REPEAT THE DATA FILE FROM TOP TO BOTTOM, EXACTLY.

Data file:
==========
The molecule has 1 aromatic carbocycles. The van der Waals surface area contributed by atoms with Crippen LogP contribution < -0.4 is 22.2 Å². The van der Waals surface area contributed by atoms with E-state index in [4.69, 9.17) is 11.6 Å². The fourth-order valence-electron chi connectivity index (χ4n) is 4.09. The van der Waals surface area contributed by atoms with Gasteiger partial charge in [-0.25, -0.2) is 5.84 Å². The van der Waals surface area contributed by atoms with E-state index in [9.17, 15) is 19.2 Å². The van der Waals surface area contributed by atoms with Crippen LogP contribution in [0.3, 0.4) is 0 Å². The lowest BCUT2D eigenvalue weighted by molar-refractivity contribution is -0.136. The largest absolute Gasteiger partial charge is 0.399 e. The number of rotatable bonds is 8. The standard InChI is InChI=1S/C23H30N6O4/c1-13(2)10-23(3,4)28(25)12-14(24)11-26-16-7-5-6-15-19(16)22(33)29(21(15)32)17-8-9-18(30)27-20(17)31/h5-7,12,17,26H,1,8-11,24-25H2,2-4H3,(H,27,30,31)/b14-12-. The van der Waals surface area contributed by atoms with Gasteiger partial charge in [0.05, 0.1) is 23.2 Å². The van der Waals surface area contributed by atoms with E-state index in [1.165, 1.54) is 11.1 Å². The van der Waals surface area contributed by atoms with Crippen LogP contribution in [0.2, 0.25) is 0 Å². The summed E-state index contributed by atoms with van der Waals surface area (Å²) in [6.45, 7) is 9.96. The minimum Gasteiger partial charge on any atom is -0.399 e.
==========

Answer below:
The molecule has 1 aromatic carbocycles. The van der Waals surface area contributed by atoms with Crippen LogP contribution < -0.4 is 22.2 Å². The van der Waals surface area contributed by atoms with E-state index in [4.69, 9.17) is 11.6 Å². The fourth-order valence-electron chi connectivity index (χ4n) is 4.09. The van der Waals surface area contributed by atoms with Gasteiger partial charge in [-0.25, -0.2) is 5.84 Å². The van der Waals surface area contributed by atoms with E-state index in [9.17, 15) is 19.2 Å². The van der Waals surface area contributed by atoms with Crippen LogP contribution in [0.3, 0.4) is 0 Å². The lowest BCUT2D eigenvalue weighted by molar-refractivity contribution is -0.136. The largest absolute Gasteiger partial charge is 0.399 e. The number of rotatable bonds is 8. The standard InChI is InChI=1S/C23H30N6O4/c1-13(2)10-23(3,4)28(25)12-14(24)11-26-16-7-5-6-15-19(16)22(33)29(21(15)32)17-8-9-18(30)27-20(17)31/h5-7,12,17,26H,1,8-11,24-25H2,2-4H3,(H,27,30,31)/b14-12-. The van der Waals surface area contributed by atoms with Gasteiger partial charge in [0.05, 0.1) is 23.2 Å². The van der Waals surface area contributed by atoms with E-state index in [1.165, 1.54) is 11.1 Å². The van der Waals surface area contributed by atoms with Crippen LogP contribution in [0.2, 0.25) is 0 Å². The summed E-state index contributed by atoms with van der Waals surface area (Å²) in [6.45, 7) is 9.96. The minimum Gasteiger partial charge on any atom is -0.399 e.